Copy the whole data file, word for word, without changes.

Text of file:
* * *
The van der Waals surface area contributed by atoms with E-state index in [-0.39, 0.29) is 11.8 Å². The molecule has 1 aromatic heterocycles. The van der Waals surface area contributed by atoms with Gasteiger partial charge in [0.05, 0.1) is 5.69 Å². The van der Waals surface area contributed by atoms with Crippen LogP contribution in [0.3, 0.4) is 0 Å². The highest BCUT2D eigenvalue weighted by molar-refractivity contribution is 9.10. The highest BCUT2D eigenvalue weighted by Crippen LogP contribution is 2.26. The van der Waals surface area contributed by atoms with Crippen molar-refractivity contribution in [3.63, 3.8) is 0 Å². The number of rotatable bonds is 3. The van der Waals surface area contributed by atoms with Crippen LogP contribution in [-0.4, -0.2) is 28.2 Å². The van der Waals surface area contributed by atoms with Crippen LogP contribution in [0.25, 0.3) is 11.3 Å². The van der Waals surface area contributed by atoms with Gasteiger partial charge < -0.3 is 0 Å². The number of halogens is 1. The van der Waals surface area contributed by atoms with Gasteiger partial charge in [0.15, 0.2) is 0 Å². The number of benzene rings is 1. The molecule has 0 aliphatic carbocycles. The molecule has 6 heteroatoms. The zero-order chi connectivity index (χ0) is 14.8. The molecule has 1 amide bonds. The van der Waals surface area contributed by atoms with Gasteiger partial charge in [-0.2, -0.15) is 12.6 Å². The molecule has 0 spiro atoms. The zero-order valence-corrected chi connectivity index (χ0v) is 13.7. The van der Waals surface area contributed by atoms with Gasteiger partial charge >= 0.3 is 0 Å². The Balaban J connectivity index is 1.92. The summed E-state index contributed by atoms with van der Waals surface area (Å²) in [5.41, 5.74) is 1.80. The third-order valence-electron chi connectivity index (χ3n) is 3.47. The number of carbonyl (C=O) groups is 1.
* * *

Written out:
The van der Waals surface area contributed by atoms with E-state index in [-0.39, 0.29) is 11.8 Å². The molecule has 1 aromatic heterocycles. The van der Waals surface area contributed by atoms with Gasteiger partial charge in [0.05, 0.1) is 5.69 Å². The van der Waals surface area contributed by atoms with Crippen LogP contribution in [0.3, 0.4) is 0 Å². The highest BCUT2D eigenvalue weighted by molar-refractivity contribution is 9.10. The highest BCUT2D eigenvalue weighted by Crippen LogP contribution is 2.26. The van der Waals surface area contributed by atoms with Crippen molar-refractivity contribution in [3.63, 3.8) is 0 Å². The number of rotatable bonds is 3. The van der Waals surface area contributed by atoms with Crippen LogP contribution in [-0.4, -0.2) is 28.2 Å². The van der Waals surface area contributed by atoms with Crippen LogP contribution in [0.25, 0.3) is 11.3 Å². The van der Waals surface area contributed by atoms with Gasteiger partial charge < -0.3 is 0 Å². The number of halogens is 1. The van der Waals surface area contributed by atoms with Gasteiger partial charge in [0.15, 0.2) is 0 Å². The number of benzene rings is 1. The molecule has 0 aliphatic carbocycles. The molecule has 6 heteroatoms. The zero-order chi connectivity index (χ0) is 14.8. The molecule has 1 amide bonds. The van der Waals surface area contributed by atoms with Gasteiger partial charge in [-0.2, -0.15) is 12.6 Å². The molecule has 0 spiro atoms. The zero-order valence-corrected chi connectivity index (χ0v) is 13.7. The van der Waals surface area contributed by atoms with Gasteiger partial charge >= 0.3 is 0 Å². The Balaban J connectivity index is 1.92. The summed E-state index contributed by atoms with van der Waals surface area (Å²) in [5.41, 5.74) is 1.80. The third-order valence-electron chi connectivity index (χ3n) is 3.47. The number of carbonyl (C=O) groups is 1.